The Basic Needs Center opened its doors to the campus community Monday, making it the first center on campus to offer a wide variety of resource assistance programs to students.
Located on the lower level of the Martin Luther King Jr. Student Union, the Basic Needs Center will offer services to assist students with food security, housing security, financial security, crisis resolution, mental and emotional wellness, safety and accessibility.
“The center is opening now due to the joint advocacy of the ASUC and our Basic Needs Committee to secure a space in our MLK Student Union,” said campus alumnus and Basic Needs Security Committee chair Ruben Canedo in an email. “It has been six years of research, prevention interventions, sustainability efforts, and advocacy to open our Basic Needs Center.”
According to Canedo, the Basic Needs Center is aiming to scale its baseline of 5,000 students to serve the 13,000 to 15,000 students projected to need the center’s support. Canedo added that they are working to secure funding for the center.
In addition to Canedo, the center will be co-led by three other staff members: Basic Needs Manager Kiyoko Thomas, Business Management and Purchasing Manager Diana Barajas and Outreach and Food Manager Meg Prier. Thomas will also serve as the primary contact for students struggling with housing.
“The housing crisis in Berkeley and the larger Bay Area is something that there is not a simple solution for and impacts the larger UC Berkeley community,” Thomas said. “Part of my role is to provide support to students who are homeless or at risk of losing housing, and there aren’t always resources available for every student who is in need.”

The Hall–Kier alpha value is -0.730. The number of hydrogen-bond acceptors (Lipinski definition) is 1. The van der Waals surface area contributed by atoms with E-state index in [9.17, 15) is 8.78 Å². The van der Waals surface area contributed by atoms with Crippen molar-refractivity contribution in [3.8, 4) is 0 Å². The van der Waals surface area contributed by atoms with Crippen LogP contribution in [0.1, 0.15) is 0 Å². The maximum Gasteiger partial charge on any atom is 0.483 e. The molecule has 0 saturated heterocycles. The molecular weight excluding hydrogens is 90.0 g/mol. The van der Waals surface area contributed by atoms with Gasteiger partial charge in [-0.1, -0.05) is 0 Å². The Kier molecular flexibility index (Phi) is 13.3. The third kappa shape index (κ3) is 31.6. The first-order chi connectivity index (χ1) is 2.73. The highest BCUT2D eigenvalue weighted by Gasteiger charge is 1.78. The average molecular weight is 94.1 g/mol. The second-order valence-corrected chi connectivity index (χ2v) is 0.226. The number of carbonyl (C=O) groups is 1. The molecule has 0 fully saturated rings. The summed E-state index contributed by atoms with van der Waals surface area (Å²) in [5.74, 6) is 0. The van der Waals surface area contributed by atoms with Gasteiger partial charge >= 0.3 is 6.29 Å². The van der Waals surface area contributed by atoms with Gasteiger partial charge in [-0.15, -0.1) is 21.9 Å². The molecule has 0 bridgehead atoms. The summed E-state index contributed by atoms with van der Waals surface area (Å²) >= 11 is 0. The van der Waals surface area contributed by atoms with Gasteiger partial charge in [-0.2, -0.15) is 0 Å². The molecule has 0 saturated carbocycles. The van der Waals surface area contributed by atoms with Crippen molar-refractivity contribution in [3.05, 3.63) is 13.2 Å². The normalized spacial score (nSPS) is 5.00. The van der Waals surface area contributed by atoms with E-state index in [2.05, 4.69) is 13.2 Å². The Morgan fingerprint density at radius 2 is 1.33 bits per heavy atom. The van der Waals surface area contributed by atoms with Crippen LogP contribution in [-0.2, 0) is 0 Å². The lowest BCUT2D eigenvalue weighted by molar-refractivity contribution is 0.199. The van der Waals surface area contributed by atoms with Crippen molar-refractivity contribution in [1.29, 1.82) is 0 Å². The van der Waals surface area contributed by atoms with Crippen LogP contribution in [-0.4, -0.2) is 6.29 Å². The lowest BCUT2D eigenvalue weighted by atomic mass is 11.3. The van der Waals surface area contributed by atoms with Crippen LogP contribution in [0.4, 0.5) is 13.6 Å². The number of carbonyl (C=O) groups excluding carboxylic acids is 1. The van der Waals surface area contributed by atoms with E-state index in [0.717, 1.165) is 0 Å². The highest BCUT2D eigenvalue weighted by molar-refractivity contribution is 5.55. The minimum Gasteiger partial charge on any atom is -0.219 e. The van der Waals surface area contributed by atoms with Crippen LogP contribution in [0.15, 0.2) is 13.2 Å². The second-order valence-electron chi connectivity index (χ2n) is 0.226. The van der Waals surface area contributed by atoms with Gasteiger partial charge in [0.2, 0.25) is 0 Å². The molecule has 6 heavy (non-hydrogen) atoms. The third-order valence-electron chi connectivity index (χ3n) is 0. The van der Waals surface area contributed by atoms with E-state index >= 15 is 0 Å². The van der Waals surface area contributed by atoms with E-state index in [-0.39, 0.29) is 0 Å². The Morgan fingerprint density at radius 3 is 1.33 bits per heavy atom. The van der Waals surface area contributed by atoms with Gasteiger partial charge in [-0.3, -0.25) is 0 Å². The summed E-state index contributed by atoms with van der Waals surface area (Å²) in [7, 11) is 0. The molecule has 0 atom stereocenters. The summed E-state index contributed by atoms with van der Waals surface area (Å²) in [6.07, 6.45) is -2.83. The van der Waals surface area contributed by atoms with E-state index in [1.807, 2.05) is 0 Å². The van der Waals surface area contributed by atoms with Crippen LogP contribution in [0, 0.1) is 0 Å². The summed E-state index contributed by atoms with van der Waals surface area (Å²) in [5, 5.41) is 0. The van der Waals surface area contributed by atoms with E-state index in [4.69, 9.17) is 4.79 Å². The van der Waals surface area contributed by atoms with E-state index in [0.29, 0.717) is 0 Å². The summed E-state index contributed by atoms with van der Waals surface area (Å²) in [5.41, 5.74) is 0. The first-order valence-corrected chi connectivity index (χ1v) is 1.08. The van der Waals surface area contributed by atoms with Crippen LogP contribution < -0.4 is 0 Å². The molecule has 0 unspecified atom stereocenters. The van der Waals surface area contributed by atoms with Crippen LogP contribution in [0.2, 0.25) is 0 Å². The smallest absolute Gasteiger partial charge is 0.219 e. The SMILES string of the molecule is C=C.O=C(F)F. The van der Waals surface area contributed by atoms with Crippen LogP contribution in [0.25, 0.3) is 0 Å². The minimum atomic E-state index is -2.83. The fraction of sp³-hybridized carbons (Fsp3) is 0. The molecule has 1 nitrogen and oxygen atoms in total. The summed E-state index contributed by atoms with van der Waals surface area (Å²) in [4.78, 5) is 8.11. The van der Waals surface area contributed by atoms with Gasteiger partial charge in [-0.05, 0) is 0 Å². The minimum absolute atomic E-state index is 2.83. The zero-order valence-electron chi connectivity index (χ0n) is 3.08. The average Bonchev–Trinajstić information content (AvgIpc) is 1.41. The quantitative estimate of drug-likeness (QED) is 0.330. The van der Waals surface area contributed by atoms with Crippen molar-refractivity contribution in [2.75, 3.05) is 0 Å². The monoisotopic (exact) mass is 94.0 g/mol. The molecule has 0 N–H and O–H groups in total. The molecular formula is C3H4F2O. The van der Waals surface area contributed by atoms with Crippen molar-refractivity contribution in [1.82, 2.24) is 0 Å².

In order to enable students who are at risk of homelessness, Thomas helps coordinate specialized support for students based on the care reports she receives from community faculty and staff.
To access the services provided at the center, students will need to schedule a meeting online through the Basic Needs Center website, according to Thomas. Students will also be able to use the center’s drop-in hours.
“There is a lot of care coordination to get a student specialized support,” Thomas said. “My job is to make sure there’s a clear understanding of what these resources are and making sure students are connected to those resources.”
According to Thomas, students facing housing challenges will be referred to programs such as the Housing Security Deposit Award Fund, the emergency housing program and the Winter Break Housing Program. The center will co-locate off-campus partners in the center’s community office.
Among these partners is the Berkeley Rent Stabilization Board, which will offer free drop-in counseling for campus students, faculty and staff. Every Wednesday afternoon, the board will address issues such as increases in rent, subtenant issues, eviction concerns and other rental housing concerns.
CalFresh, a program that provides food assistance for low-income individuals, will also be hosting application sessions at the Basic Needs Center as well as drop-in hours to help students fill out applications.
Students who have had their CalFresh benefits denied or delayed will also be able to attend sessions to assist them with their needs.
“I am also very excited to expand our case management services and work directly with students who need support navigating food, housing and financial resources both on and off campus,” said Thomas. “I feel honored and humbled to be in this role as there have been many staff, students and administrators who have worked tirelessly for the past six years to get where we are now.”